Racetrack organisation does not envisage any closures in the short-term

Vast majority of 26 tracks holding on to staff in hope of being ‘racing ready’ if green light comes

Fairyhouse’s Easter meeting has been cancelled but the Boylesports Irish Grand National will be held at some stage when racing resumes. Photograph: Morgan Treacy/Inpho

Fairyhouse’s Easter meeting has been cancelled but the Boylesports Irish Grand National will be held at some stage when racing resumes. Photograph: Morgan Treacy/Inpho

 

The organisation that represents Ireland’s 26 racetracks has said it doesn’t envisage any of them closing in the short-term due to the Covid-19 pandemic but warned it could be a different story if racing doesn’t resume beyond that.

Horse Racing Ireland (HRI) has already said it is very worried about the viability of some tracks if there is a sustained shutdown of the sport due to the coronavirus.

With racing shut down since last week, and the rest of the National Hunt season already cancelled, few believe the prospects of a resumption by the time of the Government’s April 19th deadline on social gatherings are good.

HRI has pledged to be “racing ready” when given a green light by Government to start again with a staggered return of four weeks of Flat racing, most likely staged behind closed doors. Like other sectors of the sport the Association of Irish Racecourses (AIR) is waiting anxiously on a return date.

In response to fears about potential closures the longer the Covid-19 emergency goes on, AIR’s chief executive, Paddy Walsh, said on Friday that provision for such resumption date is vital for the fortunes of all tracks.

“If it’s a couple of months I can’t see any racecourses that are close to going under. I don’t see that happening. But if it was to go on for, God forbid, six or seven months then that’s a different kettle of fish altogether,” Walsh said.

“Everybody is closed down. The main affect, apart from the health side obviously, is that their income sources have dried up in terms of franchises, or payment from bookmakers, media rights obviously, and all the rest.

“The vast bulk are signed up for the Covid subsidy scheme so they’re trying to keep the staff on board so we’re all ready to go when things get back to some kind of normality.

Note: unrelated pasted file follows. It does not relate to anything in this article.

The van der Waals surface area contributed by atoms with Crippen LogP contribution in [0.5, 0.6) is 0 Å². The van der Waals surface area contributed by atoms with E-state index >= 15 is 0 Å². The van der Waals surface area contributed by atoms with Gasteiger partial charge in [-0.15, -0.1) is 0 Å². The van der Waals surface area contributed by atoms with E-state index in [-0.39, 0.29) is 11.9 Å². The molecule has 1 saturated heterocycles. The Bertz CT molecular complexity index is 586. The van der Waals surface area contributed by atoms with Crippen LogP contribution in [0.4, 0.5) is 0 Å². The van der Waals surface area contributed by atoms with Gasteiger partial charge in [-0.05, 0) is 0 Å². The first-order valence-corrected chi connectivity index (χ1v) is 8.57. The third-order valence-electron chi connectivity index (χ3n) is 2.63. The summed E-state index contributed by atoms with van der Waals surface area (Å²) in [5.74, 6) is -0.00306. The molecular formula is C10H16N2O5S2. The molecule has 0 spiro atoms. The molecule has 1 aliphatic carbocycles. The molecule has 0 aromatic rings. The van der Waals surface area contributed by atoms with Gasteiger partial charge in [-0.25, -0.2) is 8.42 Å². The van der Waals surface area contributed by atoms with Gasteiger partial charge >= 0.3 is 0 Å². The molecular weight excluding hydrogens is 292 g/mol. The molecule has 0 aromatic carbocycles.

“[But] literally 100 per cent of their income has stopped. It’s as simple as that in revenue terms. The Covid scheme is a big help with the wage and salary bill. But everybody has insurance and all the normal bills everybody has.

“Even non-racing income from shows or other events they might run, that’s all stopped. We haven’t put a figure on it [overall cost]. Until we get a realistic resumption date, if we had that, and we’d like to think we might get that a month in advance, at that stage damage assessment would start,” he added.

AIR reports that racecourses here employ 344 ‘core staff” with 225 of those full-time and 119 part-time. Raceday staff is calculated to be 1,386 of which 166 are full-time and 1,220 part-time.

Fairyhouse and Punchestown are the two tracks that have been most severely affected with the loss of their biggest earning dates of the year this month.

Both of their major festival’s dates won’t be rescheduled although the €500,000 Boylesports Irish Grand National is set to be re-fixed during an enhanced autumn programme.

The impact of Covid-19 on any re-jigged fixture programme for 2020 is likely to be determined by how long racing is cancelled, something to the forefront of AIR’s planning for the weeks ahead.

“Generally speaking everybody could take a hit for two months on the basis that everybody will be making every effort, when we do get back, to replace some of the meetings that have been lost,” said Walsh.

“There’s no way you’re going to get them all back in, with the best will in the world, and you might not want to do that anyway having regard to all the circumstances.

“If we ended up losing 10 per cent of the fixtures for the year, or maybe a bit more, everybody can live with that. It will be painful but it won’t be catastrophic.

“But if we get a second wave of it, of something ridiculous, and this is pure speculation, we might have to look at things again.

“But for the moment everybody is bunkered down and hoping for some good news sooner rather than later.

“The likes of Fairyhouse and Punchestown are taking a huge hit with losing their biggest festivals. That’s a serious financial blow.

“But your average racecourse, let’s say we’re gone for a couple of months, they’ll lose a couple of meetings.”

With HRI committed to staging a month of Flat racing alone when racing does resume the outlook for the National Hunt sector looks murky. That includes for tracks such as Kilbeggan and Downpatrick that race only over jumps.

“All these things will have to be factored in when redrafting the fixture list because that is essentially what will happen when we get back, whenever that is. We’ll be looking at a very different fixture list I would imagine.

“Some racecourses will be affected more than others. I’d like to think in their deliberations, HRI would take that into account so that the pain gets spread as evenly and equitably as possible with all racecourses,” Walsh commented.

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